You add value by yourself. You multiply value by mentoring.
I heard someone say, “When you mentor someone, you make them like yourself.” Nothing could be further from the truth.
Steven Spielberg wisely observed, “Mentoring someone is not creating them in your own image, but giving them the opportunity to create themselves.”
The easy part
Passing your skills to others is the easy part. For example, you can explain the importance of eye contact for public speakers. You can explain the three count rule. Effective eye contact isn’t quickly bouncing from person to person. Its establishing contact long enough to connect but not so long as to make others uncomfortable. The three-count is about right.
Telling people what to do is easy.
The first issue
Grow your influence by focusing on what they want to do, not what you want them to do.
The hard parts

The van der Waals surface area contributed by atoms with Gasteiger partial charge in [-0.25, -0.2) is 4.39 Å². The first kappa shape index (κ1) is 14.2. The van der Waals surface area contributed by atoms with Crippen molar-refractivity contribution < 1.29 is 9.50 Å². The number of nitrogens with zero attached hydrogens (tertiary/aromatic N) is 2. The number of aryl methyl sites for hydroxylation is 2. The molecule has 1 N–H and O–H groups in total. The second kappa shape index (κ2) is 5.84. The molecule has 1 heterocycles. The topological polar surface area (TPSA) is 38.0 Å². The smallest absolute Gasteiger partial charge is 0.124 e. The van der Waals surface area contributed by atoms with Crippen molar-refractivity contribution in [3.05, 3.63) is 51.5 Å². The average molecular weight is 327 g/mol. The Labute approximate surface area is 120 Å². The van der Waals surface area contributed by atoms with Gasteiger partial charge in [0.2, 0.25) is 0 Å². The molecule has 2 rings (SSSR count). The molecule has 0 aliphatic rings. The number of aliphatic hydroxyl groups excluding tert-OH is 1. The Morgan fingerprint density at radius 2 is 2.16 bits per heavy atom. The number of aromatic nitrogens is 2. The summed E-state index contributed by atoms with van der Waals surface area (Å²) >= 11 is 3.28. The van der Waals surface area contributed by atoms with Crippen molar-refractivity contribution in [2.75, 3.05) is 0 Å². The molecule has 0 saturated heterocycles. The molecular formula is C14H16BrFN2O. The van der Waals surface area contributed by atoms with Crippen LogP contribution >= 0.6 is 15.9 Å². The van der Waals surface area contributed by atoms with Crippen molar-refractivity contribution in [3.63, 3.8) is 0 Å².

Thinking big is the hard part. Great mentors provide ladders that lift others beyond their current self-perceptions and self-imposed limits. Thinking big may be the hardest part.
Furthermore, it’s easy to think you’re clear when you aren’t. If you can’t explain the end result in clear, measurable terms you aren’t clear yet. If you can’t explain the behaviors that lead to desired outcomes you won’t get there.
In addition, follow-up and follow-through are hard parts. Beginnings are necessary. However, it’s more difficult to finish than it is to begin. Beginnings are typically filled with hope and enthusiasm. Finishing takes persistence and endurance.
Timelines, incremental milestones, and accountability enable follow-up and follow-through.
What are the core mentoring skills?
What are the core mentoring challenges?